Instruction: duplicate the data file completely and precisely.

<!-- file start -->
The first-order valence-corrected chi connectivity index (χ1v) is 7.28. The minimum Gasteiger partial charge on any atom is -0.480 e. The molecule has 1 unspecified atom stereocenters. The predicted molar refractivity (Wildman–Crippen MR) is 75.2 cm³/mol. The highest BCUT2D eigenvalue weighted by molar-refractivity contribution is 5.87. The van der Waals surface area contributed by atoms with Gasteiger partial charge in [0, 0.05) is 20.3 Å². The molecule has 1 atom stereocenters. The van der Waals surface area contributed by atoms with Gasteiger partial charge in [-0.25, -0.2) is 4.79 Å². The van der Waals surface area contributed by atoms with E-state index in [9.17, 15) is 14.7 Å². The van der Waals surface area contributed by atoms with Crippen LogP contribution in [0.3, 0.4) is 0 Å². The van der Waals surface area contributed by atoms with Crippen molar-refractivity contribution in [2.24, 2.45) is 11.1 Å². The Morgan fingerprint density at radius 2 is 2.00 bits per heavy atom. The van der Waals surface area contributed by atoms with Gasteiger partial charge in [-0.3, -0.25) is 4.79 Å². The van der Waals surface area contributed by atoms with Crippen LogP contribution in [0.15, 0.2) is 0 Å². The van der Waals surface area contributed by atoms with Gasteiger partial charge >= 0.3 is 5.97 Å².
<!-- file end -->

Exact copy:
The first-order valence-corrected chi connectivity index (χ1v) is 7.28. The minimum Gasteiger partial charge on any atom is -0.480 e. The molecule has 1 unspecified atom stereocenters. The predicted molar refractivity (Wildman–Crippen MR) is 75.2 cm³/mol. The highest BCUT2D eigenvalue weighted by molar-refractivity contribution is 5.87. The van der Waals surface area contributed by atoms with Gasteiger partial charge in [0, 0.05) is 20.3 Å². The molecule has 1 atom stereocenters. The van der Waals surface area contributed by atoms with Gasteiger partial charge in [-0.25, -0.2) is 4.79 Å². The van der Waals surface area contributed by atoms with E-state index in [9.17, 15) is 14.7 Å². The van der Waals surface area contributed by atoms with Crippen LogP contribution in [0.3, 0.4) is 0 Å². The van der Waals surface area contributed by atoms with Crippen molar-refractivity contribution in [2.24, 2.45) is 11.1 Å². The Morgan fingerprint density at radius 2 is 2.00 bits per heavy atom. The van der Waals surface area contributed by atoms with Gasteiger partial charge in [-0.3, -0.25) is 4.79 Å². The van der Waals surface area contributed by atoms with Crippen LogP contribution in [0.15, 0.2) is 0 Å². The van der Waals surface area contributed by atoms with Gasteiger partial charge >= 0.3 is 5.97 Å².